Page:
Also, because of the fact that in encountering its world Dasein always encounters itself, one cannot truly say that time ‘flows away’ or ‘passes’. The stream of time is not a collection of nows but a continuum6— not passing, but temporalizing itself (motion) through the aspect of Being called care. Care temporalizes objects into experience, bringing them fully into Being within Dasein by completing the oscillation of time’s ecstatic continuum or raptus: unifying them.
So what does this new understanding of time and the relation of our own Being towards it require of us? It is not so obscure now as it was, and we can see clearly why the unity of these various aspects of Dasein’s character are so important to Heidegger: Dasein as transcending, Dasein as Free, Dasein in world-entry, Dasein as finite, Dasein as participating in time’s ecstatic and defining horizontal characters, Dasein as expectance, retention, and making-present, as temporalizing, as caring, as self-opening, as bounded. What do these things indicate is needful? The structure of the integration should be quite clear now, yet there is another aspect which cannot be overlooked, or all falls to pieces. If we are to be Being authentically, we must recognize the stuff of responsibility in our very essence.
Simply by being what it is, “every Dasein reveals time itself” (p.199). Time is so essentially a part of Dasein’s being and freedom– its transcendence– that it is imperative for us to realize our responsibility to grasp it firmly in each of its three ecstasies and make good use of it. We have to understand that time does not pass us by; we take it with us. We are so fundamentally interconnected with time– it is in us– that as a result we metaphysically are responsibility; we are made of the stuff of responsibility because we carry time with(in) us. We are free with a freedom maintained over and against freedom itself. Heidegger states that it is “only seldom [that] we take possession of time, which possesses our very selves in a metaphysical sense; only seldom do we become master of this power which we ourselves are; only seldom do we exist freely” (p. 199).
If one thinks of stewardship, one cannot help but think that we are accountable to something. But we are accountable only to be whole and holy: unified. We are accountable only as Christ was accountable: for the maintenance of his hidden, inward life and the outward-spilling of the fruits that carefully tended garden grew. He knew his father’s voice and was able to know and responsibly react to right and wrong because he was internally at one in his being: unified in all ways.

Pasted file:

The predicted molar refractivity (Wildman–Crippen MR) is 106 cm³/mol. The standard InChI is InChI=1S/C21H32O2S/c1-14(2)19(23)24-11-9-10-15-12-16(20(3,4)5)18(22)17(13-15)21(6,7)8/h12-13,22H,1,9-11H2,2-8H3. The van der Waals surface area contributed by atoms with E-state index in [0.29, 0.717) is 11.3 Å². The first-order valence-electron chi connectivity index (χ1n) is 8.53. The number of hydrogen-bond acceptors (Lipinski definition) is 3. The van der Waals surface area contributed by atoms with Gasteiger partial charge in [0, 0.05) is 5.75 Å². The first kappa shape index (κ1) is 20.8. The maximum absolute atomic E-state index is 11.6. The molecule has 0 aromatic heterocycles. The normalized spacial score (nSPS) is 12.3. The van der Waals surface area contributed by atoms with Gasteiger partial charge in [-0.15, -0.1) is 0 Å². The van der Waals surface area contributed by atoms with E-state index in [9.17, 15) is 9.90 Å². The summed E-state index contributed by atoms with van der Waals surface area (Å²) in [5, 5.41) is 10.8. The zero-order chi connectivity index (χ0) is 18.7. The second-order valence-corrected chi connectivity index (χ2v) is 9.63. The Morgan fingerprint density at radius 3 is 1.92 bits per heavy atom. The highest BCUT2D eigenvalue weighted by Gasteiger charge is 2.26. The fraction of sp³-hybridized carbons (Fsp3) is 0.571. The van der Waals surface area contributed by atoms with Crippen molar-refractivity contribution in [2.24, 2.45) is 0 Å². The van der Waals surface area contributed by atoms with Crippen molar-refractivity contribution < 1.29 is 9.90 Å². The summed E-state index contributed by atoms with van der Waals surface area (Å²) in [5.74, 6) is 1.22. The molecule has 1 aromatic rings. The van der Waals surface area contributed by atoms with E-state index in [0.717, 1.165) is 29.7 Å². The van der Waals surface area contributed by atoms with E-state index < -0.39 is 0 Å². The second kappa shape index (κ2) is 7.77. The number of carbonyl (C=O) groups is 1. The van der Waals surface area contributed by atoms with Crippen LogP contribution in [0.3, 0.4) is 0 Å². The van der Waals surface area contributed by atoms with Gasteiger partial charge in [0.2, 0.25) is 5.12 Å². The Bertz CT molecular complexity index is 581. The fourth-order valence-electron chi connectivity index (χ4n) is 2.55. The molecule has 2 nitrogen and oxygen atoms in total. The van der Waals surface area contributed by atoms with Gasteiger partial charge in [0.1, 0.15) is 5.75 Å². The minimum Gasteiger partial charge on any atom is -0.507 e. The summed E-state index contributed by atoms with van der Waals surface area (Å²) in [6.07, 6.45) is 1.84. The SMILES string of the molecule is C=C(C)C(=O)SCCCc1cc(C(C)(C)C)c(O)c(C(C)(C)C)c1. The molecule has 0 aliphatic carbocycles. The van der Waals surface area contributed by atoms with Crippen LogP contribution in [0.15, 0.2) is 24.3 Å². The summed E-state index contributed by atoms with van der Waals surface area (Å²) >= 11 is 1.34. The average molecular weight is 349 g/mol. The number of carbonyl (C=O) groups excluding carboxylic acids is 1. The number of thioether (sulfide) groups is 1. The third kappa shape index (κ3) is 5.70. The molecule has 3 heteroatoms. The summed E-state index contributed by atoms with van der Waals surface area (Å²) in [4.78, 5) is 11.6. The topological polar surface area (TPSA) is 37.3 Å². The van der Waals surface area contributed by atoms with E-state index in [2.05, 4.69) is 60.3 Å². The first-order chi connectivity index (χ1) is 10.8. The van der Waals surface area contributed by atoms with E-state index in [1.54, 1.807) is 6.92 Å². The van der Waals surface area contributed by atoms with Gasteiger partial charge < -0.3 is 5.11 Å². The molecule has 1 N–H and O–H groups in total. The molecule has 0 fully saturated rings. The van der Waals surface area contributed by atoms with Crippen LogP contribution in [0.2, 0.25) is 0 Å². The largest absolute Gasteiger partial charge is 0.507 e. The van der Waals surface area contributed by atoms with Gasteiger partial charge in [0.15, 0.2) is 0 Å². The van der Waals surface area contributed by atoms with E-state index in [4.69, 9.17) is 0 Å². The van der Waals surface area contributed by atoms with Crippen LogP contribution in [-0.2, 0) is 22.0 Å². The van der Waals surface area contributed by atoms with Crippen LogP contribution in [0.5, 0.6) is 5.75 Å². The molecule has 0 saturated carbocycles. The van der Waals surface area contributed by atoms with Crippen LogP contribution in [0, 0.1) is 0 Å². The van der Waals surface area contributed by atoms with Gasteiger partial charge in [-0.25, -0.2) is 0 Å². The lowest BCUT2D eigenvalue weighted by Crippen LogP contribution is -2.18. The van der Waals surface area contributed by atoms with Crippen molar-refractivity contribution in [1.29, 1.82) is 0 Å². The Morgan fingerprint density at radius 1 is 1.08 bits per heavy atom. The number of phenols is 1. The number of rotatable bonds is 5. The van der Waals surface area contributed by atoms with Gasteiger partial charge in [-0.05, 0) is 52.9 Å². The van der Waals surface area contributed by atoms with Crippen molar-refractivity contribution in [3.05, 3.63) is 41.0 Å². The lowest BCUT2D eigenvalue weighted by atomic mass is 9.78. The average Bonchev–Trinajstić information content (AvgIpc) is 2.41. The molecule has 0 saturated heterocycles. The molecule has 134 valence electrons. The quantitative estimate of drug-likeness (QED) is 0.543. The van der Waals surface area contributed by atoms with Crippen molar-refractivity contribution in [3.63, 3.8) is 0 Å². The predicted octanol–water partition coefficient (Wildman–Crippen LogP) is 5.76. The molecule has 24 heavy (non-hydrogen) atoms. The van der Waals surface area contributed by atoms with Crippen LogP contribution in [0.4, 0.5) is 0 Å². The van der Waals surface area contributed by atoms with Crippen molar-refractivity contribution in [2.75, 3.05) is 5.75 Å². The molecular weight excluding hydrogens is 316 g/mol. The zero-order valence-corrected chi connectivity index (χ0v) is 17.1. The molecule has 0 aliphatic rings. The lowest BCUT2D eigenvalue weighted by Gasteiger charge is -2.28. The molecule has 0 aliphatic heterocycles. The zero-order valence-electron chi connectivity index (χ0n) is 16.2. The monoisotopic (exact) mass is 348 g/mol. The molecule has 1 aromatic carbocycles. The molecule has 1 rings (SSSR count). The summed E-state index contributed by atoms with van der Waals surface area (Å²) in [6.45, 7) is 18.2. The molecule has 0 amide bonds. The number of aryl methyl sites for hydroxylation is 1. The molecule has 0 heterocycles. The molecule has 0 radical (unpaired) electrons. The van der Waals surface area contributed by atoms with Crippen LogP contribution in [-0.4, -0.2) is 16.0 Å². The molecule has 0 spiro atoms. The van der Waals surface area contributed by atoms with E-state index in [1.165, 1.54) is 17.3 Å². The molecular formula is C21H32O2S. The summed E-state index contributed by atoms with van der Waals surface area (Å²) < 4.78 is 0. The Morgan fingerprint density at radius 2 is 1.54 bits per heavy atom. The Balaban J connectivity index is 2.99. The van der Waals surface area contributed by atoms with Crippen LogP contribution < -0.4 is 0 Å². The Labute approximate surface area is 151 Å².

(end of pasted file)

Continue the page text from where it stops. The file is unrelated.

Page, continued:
If transcendence is “defined essentially by the formulation and notion of that to which [it] transcends,” then our acting essence is as well, since it belongs to Dasein’s being to be always already transcending (p.162). Epistemologically that to which transcendence transcends is object, theologically it is inaccessible because it is infinite. The theological understanding poses the transcendent as the Absolute, that which is beyond us and sometimes (more specifically) the divine—“the infinite difference of the created from the creator, were we to substitute God, as understood by Christians, for the transcendent” (p.162). This understanding leads to an acceptance of the idea that this sort of transcendence is unnecessary, as its object ‘exceeds us’ it seems obvious that we were not meant to engage in it, in the end.
However from a Christian perspective it would seem that perhaps our inward relationship with Christ might call us to recognize that Mystery which is beyond us in the present moment and transcend, as we can with what we are given in each moment, through the indwelling of the Holy Spirit, to commune with God and be at one with Him even as Christ and He were one while he walked this earth. Perhaps the triune God, to whom we are to be as little children, ‘opening up with child-like questioning,’ is in Heideggerian terms, our vital connection to Bying, and our escape from the devivification of ‘stopping with what is present’.
Stopping with what is present amounts to a retreat from the responsibility of being. It takes the life out of things– the life that Christ came to protect! Let us accept our finitude without losing sight of the Mystery we now have the means to connect to.